There are provisions in this bill that will put off investors. The bill demands 20% of every project goes to the state oil company, essentially Petro SA. It’s not an uncommon requirement. Norway has a state oil company but the United Kingdom and United States do not. Our view is that it is not necessarily a bad idea, if the state oil company is well run. Is Petro SA well run? Not on current evidence.

Bad ideas

On top of that 20% giveaway, this bill demands another 10% be set aside for BEE companies. There’s a very loose provision that gives the minister the right to declare certain blocks (as) blacks-only blocks, setting up racial barriers for investment. These are a bad ideas. BEE has been proven to deliver great riches for very few, and by its existence chases away investment, resulting in fewer jobs and tax benefits for the many.

Bear in mind that to an investor, the 10% to BEE interests is the same, essentially as the allocation of 20% to the state. To them it means giving away 30% of the project. But the BEE 10% will not provide benefits to the people of South Africa, it will provide benefits only to those BEE companies and the people who own them. Another way of describing this is crony enrichment. This is a clear case where the people get less, and the cadres get more.

The ANC continues to tell us that all black people will benefit because a few black people will be rich. BEE is like the joke people used to tell about the ANC’s old friends in the Soviet Union. That joke says that the Soviet Encyclopedia defines champagne as a delicious drink consumed by the people through their carefully selected representatives.

Consider this from the point of view of a prospective investor. Do you go to Namibia where they know the oil and gas exists and where you have to give away 10% to a state oil company? Or do you put your money into South Africa where we have not yet found the oil and gas and where they have to give away 30%. Which place would you choose to invest?

Section 32 allows the Minister to Reserve a block or blocks for black people only. It does not limit how many blocks can be so reserved and provides no guide for under which circumstances the minister can decide to do this, other than in pursuance of black ownership. The minister can wake up one morning and simply decree this.

The bill says any bidding company will have to set up a joint corporate structure with Petro SA before bidding. They’ll have to disclose all their proprietary information at that stage. What’s to stop the Minister from seeing a good prospect and simply declaring that a block set aside for black participation only. Will investors trust this government not to do that? Don’t hold your breath.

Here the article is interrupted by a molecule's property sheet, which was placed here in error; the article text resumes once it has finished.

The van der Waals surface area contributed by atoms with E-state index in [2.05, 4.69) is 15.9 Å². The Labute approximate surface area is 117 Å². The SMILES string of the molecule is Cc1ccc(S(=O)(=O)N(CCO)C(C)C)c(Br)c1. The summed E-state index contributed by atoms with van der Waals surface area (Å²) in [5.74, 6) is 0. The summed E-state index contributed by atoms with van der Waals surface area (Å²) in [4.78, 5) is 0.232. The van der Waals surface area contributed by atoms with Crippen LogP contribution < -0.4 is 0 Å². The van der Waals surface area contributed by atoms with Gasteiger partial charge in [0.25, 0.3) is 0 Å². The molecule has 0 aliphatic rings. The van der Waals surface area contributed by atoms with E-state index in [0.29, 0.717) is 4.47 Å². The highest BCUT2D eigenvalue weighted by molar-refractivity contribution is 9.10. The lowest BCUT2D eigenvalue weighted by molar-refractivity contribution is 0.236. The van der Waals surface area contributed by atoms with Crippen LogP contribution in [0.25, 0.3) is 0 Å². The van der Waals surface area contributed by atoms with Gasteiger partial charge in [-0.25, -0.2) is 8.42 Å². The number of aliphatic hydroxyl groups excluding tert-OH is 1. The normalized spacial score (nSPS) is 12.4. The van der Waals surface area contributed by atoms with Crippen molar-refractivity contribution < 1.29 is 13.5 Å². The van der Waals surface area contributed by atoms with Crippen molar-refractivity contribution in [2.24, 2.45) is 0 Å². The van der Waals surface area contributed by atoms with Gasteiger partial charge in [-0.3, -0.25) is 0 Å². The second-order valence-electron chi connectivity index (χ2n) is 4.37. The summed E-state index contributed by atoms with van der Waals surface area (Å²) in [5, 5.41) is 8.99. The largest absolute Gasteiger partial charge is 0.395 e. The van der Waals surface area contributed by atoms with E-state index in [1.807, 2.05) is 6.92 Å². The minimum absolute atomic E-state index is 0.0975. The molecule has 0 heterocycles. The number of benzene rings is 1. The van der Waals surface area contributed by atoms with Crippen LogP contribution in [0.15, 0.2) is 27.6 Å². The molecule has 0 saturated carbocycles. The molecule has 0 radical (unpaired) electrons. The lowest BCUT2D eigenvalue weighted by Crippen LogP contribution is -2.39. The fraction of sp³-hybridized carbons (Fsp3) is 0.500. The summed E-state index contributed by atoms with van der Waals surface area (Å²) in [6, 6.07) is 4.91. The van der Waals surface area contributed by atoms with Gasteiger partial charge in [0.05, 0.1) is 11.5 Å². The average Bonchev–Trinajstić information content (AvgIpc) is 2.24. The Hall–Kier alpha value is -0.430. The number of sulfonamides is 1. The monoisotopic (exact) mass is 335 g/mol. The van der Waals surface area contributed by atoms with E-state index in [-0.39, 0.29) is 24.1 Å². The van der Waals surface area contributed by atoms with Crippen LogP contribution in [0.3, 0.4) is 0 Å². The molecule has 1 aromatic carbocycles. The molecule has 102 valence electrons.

Moral failure

Apart from the racial set-asides, which are a failure in practice, and 30 years after democracy are a moral failure too, there is another big problem.

That is the extensive discretionary powers granted to the minister.

The Minister will also decide when to open applications for blocks. That gives him huge power to advantage bidders who may be his friends. This opens the door to corruption. This is the type of provision that is in the laws of the Venezuela end of the oil producer spectrum.

Also bad is Section 107 which allows the minister to decide local content plans and local recruitment and procurement. This “make it up as you go along” clause gives the minister the ability to impose such regulations that that have set back the growth of the mining industry, enriched a few comrades and if repeated in the oil and gas industry will send any potential investor running for the hills.

Uncertainty

 One of the schedules of this bill deals with transitional arrangements, but it seems to us to be incomplete. There’s a very credible view that there will need to be changes to the way The Income tax, the Royalty Act, the Customs and Excise Act and the Exchange control Act are structured. Nobody knows what those changes will look like. So we are left with uncertainty. Nobody will invest happily before there is certainty. During processing the DA asked for a financial impact study, but that request was fobbed off. We just don’t know the implications of these changes, and neither do potential investors.

Namibia will be producing oil and gas in four years. Unless the oil companies take a very long view, this bill could mean development of our resources could be set back for another ten years.

That means less investment, fewer jobs and no supercharge of the fiscus.

Passing this bill will have consequences.

Passing this bill will ensure the ANC’s usual toxic combination of greed, ignorance and ideology will continue to keep South Africans in poverty.  

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*James Lorimer, a former journalist, has been a Member of Parliament since 2009 and is the Democratic Alliance’s Shadow Minister of Mineral Resources. He sits on the Council of the IRR.

This article was first published by Daily Friend and is republished with permission.